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Following the death of one of country’s most beloved stars — singer, Patsy Cline — some of her friends said she expected to live a short life. In fact, a few claimed she even knew her final record would be her last and foreshadowed her end with predictions of doom in the months before.

Patsy Cline poses leaned on a stack of pillows in a blue dress
Patsy Cline | GAB Archive/Redferns

Patsy Cline told Dottie West in the days before her death: ‘When it’s my time to go, it’s my time’

On March 3, 1963, Cline performed at a benefit in Kansas. Following her performances, she was unable to fly out that night due to foggy conditions. Notably, that event was organized for the family of a radio disc jockey, “Cactus” Jack Call, who died in a car accident.

Cline waited until the next day when fellow country star, Dottie West, asked her to ride along with her and her husband back to Tennessee. But the “Crazy” singer was reportedly eager to get home to her family. “Don’t worry about me, Hoss,” Cline told West per Good Housekeeping. “When it’s my time to go, it’s my time.”

Biographer, Ellis Nassour, compiled many details of what happened in the next hours for the book, Honky Tonk Angel: The Intimate Story of Patsy Cline.

Along with her manager, Randy Hughes, and two other singers, Cowboy Copas and Hawkshaw Hawkins, Cline boarded a private plane bound for Nashville on March 5. After stopping to refuel, an airfield manager warned Hughes, who piloted the plane, that going ahead would be dangerous. But he said they’d come so far already, he thought they would arrive home in no time.

Cline called her mother from the airport before the group took off again just around 6:00 p.m. Unfortunately, the plane went down about 90 miles from their destination.

The crash killed everyone onboard on March 5, 1963 at 6:20 p.m. according to Cline’s recovered wristwatch. Cline was only 30 when she died.

Patsy Cline predicted her death to other country stars

As the stories go, Cline told many of her friends in country music that she had a sense of impending doom and didn’t expect to live much longer in the months before the crash. She’d faced her own mortality twice in her young life, surviving rheumatic fever and a throat infection in youth and a car accident less than two years before her death. But those who knew her said she felt her time was running out.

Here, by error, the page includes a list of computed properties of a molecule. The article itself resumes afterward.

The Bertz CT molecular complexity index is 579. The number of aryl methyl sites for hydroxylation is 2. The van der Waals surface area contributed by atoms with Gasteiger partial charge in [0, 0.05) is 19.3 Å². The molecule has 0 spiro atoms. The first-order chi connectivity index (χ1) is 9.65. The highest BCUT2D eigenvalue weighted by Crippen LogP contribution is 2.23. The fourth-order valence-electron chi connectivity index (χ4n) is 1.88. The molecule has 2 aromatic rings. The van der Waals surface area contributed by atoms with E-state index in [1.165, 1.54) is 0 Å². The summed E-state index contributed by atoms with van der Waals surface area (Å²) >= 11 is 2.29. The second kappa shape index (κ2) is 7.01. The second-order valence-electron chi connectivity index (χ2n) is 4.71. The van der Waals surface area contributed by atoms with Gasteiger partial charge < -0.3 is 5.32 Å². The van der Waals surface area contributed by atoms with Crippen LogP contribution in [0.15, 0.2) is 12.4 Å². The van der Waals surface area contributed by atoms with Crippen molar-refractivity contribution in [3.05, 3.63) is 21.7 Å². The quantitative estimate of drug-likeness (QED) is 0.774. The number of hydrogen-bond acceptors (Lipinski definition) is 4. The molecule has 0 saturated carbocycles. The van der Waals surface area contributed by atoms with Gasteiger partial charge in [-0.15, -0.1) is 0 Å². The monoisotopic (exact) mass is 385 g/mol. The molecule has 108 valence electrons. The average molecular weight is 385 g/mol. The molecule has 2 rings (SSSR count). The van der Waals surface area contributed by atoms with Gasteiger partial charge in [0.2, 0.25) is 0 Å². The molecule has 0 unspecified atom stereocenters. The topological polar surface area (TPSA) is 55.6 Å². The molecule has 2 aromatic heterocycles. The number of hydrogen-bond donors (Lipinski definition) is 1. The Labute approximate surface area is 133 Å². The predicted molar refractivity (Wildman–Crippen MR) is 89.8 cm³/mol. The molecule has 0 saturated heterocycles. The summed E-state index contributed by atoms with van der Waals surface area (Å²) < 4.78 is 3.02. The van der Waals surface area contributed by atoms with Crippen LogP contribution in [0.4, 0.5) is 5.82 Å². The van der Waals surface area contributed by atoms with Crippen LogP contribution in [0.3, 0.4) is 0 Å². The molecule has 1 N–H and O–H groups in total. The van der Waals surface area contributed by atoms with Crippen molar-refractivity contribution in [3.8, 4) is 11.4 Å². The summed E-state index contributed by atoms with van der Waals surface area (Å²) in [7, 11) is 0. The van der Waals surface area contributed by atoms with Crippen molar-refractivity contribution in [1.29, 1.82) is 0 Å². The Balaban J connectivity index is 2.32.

According to Good Housekeeping, friends June Carter Cash and Loretta Lynn both recalled that Cline took an ominous tone between her near-fatal car crash and the plane crash that killed her.

In one instance, about a week before she died, she told fellow singer, Ray Walker, regarding her brushes with death: “Honey, I’ve had two bad ones. The third one will either be a charm or it’ll kill me.”

She also correctly presented her new single, “Sweet Dreams,” as her last, according to country star, Jan Howard. The song was recorded in February and scheduled for release on March 20, 1963 — just weeks after she died.

Finally, and certainly not least of all, Cline was said to have written out a last will on airline stationery and she generously began giving away possessions.

Loretta Lynn and Patsy Cline’s ghost


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Since her death, Cline has lived on through her music and those who knew her. Notably, Lynn was still a little new to the country scene when Cline took her under her superstar wing. However brief, their friendship is something Lynn still recalls with what seems like the utmost affection. The crash deeply impacted her, inspiring her to write “This Haunted House” about her late friend.

Per a Patsy Cline fan site, Lynn shared the story of how the song came to be on the three-disc compilation, Honky Tonk Girl: The Loretta Lynn Collection. She recalled she went to Cline’s house following news of the crash. There, she spent time with Charlie Dick, Cline’s husband, and their two children. She wrote the song in 20 minutes while sitting on the steps of the recreation room where Cline often entertained.

The melody serves as a poignant reminder of the loss of someone who could never really leave. According to Lynn, Dick had “tears rolling down his face” while he listened to the lyrics. So, it seems those who loved Cline had a hard time preparing for life without her, despite her ominous remarks.